Very topical in its day the film was made at a time with nuclear power was becoming a popular substitute for coal, and oil. The title refers to the analogy of what could happen if that nuclear core were exposed – a meltdown of such extreme proportions that it could literally melt through the earth emerging on the other side of the world – in China. The description of this possibility puts into perspective the type of fire humanity constantly plays with. Eerily 12 days after the release of this film the nuclear accident at Three Mile Island occurred– the same geographical area as this fictional story.

“The China Syndrome” is one of only 8 films James Bridges (“The Paper Chase”, “Bright Lights Big City”) ever made. His sparse but selective body work shows a distinct integrity, truth and honesty. His faith in realism has consistently resulted in an ability to project all the cinematic emotions proper without traditional Hollywood embellishments. Sadly Bridges died early at age 57 of cancer.

Friday, 17 July 2009

The King and Four Queens

The King and Four Queens (1956) dir. Raoul Walsh
Starring: Clark Gable, Jo Van Fleet, Eleanor Parker, Jean Wilkes


Clark Gable in one of his last roles stars in this recently DVD-revived 1956 western, directed by studio vet Raoul Walsh, about an escaped desperado who happens upon a desolate town inhabited by four widows and their old gun-toting mama. It makes for a very disposable Western with both Gable and Walsh well past the prime.

Gable is Dan Kehoe, a classic Western protag; he's a womanizing, ethically challenged, lonesome wanderer. The legend of buried treasure watched over by four widows and their mother-in-law is enough to get Kehoe to the ghost town of Wagon Mound in hopes of an easy con. Once there he finds that the gals have more self-respect and honour than he thought, specifically the elder widow (Jo Van Fleet), who packs heat with her mouth and long shotgun.

Walsh and company try their best to skirt the old Hollywood "production code" with coy sexual games, tossing around numerous double entendres. Gable shamelessly goes from woman to woman, trying to score with everyone. I couldn't be sure if we're supposed to find him attractive or not but his slickly greased hair and 'Gone With the Wind' moustache makes him more dirty old man than charmer.

There's a pot of gold hidden somewhere in the town by one of the widows' dead husbands, though much of this discussion is really just a metaphor for the ladies' sexuality, which, for most of the film, they refuse to give up to Kehoe. And so the film becomes an interesting spin on the chauvinistic attitudes of men — a feminist Western where the women always have superiority. It is no surprise the writer is a woman (Margaret Fitts), who crafts her smart screenplay with everything between the lines.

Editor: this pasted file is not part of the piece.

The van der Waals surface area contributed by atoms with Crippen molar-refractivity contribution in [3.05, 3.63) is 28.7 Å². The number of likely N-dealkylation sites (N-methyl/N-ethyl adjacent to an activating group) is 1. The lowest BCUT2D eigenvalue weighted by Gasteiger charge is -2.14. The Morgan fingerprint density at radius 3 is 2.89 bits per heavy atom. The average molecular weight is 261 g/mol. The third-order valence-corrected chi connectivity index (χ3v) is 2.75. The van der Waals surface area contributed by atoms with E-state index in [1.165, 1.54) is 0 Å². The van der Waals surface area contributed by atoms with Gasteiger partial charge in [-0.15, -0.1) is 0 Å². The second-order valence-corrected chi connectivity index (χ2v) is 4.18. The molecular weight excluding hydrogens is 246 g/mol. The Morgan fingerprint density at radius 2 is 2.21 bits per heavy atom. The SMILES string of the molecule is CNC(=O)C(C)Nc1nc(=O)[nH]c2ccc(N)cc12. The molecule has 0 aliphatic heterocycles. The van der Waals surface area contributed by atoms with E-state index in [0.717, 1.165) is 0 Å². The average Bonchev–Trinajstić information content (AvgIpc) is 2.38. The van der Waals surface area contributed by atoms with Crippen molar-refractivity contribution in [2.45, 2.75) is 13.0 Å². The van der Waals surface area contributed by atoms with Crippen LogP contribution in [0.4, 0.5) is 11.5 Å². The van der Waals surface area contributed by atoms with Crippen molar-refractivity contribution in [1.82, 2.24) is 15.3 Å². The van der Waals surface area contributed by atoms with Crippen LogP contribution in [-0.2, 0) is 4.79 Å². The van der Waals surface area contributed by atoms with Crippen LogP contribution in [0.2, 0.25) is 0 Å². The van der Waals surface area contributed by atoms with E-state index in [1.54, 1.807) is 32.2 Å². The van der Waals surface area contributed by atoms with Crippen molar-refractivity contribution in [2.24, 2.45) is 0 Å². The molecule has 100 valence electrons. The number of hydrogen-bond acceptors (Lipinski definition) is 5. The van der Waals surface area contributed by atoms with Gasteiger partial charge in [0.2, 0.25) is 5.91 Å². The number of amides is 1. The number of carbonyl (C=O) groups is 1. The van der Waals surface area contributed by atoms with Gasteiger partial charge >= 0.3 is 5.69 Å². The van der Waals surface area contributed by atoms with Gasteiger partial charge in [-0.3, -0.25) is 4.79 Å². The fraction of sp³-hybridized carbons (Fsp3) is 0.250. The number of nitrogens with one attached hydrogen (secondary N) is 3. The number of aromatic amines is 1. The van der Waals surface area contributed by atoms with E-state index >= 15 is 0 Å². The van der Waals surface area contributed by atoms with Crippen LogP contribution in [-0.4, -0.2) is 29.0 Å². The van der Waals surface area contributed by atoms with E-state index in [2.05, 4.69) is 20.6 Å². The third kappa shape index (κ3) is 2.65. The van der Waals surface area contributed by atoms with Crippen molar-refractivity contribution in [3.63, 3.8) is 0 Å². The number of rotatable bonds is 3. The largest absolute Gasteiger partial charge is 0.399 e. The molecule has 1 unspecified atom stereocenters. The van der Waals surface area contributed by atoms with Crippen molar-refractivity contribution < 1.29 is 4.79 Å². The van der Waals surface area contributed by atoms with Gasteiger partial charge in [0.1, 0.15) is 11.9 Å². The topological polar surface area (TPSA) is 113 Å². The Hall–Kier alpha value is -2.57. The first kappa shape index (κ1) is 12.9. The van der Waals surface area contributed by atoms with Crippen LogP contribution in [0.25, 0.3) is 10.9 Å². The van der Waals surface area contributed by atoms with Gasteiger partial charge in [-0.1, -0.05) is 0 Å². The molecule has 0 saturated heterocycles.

Unfortunately there's no action in the picture and very little suspense. Walsh hopes his star casting and glorious widescreen Cinemascope process, shot by the great Western cinematographer Lucien Ballard, will become the spectacle. With today's eyes it's not, though the DVD transfer is as crisp as they come. Western cinephiles will be more than disappointed, as there are no special features, not even subtitles or a menu screen! Seriously, it's just the roaring MGM lion and the movie.

This review first appeared on Exclaim.ca

Thursday, 16 July 2009

Deconstructing the Cinema of the 2000s - Part 1: THE TENT POLE FRANCHISEES

We’re just past the halfway point of 2009, and thus under 26 weeks left on the cinema calendar of the decade. So it’s not too early to start breaking down and looking back on the decade that was for the movies. What are the most memorable films of the 2000’s? Several clearly stand out, many won’t likely emerge until the passage of time allows the cream of the crop to emerge and linger as era-defining cinema.

Perhaps the best way to start the discussion of the best films of the 2000’s is with the distinct trends which dominated the movies. This is the first of several articles analyzing the decade of cinema in the 00's.


In 1999, of the top ten highest grossing films, only 2 were sequels, or franchise-related films - Star Wars Episode 1 and Toy Story 2 (The Matrix was also released but had yet to be a franchise). By the middle of 2009, 5 of the top ten films were sequels. In fact, of the entire 90's only 5 'sequels' appear in the top 20 grossing movies of the decade, compared with (so far) 16 for the 2000's! This the tent pole phenomenon.

As it relates to movies, a 'Tent Pole' refers to a film, which, because of an already established broad audience, becomes the cash cow for a studio to float the losses of other riskier film ventures. The need for tent poles increased the need to establish movie franchises - material and characters which could be reused and recycled for maximum impact and minimum risk. Arguably James Bond was the first modern franchise. But it wasn't until the 00's when studio's exploited its successful films over and over again ad nauseum. This is why we saw so many TV shows, comic books, remakes, and sequels on our screens.

Throughout the decade, it was rare for a year to go by with either a Pirates film, a Shrek film, a Harry Potter film, Lord of the Rings film or a Marvel/DC Comic franchise film to be out in the theatres at any one time. In fact in 2007, the four top grossing films (worldwide) of the year were four of the biggest-ever Hollywood franchises:

1. Pirates of the Caribbean: At World’s End ($960,996,492)
2. Harry Potter and the Order of the Phoenix ($938,212,738)
3. Shrek 3 ($890,871, 626)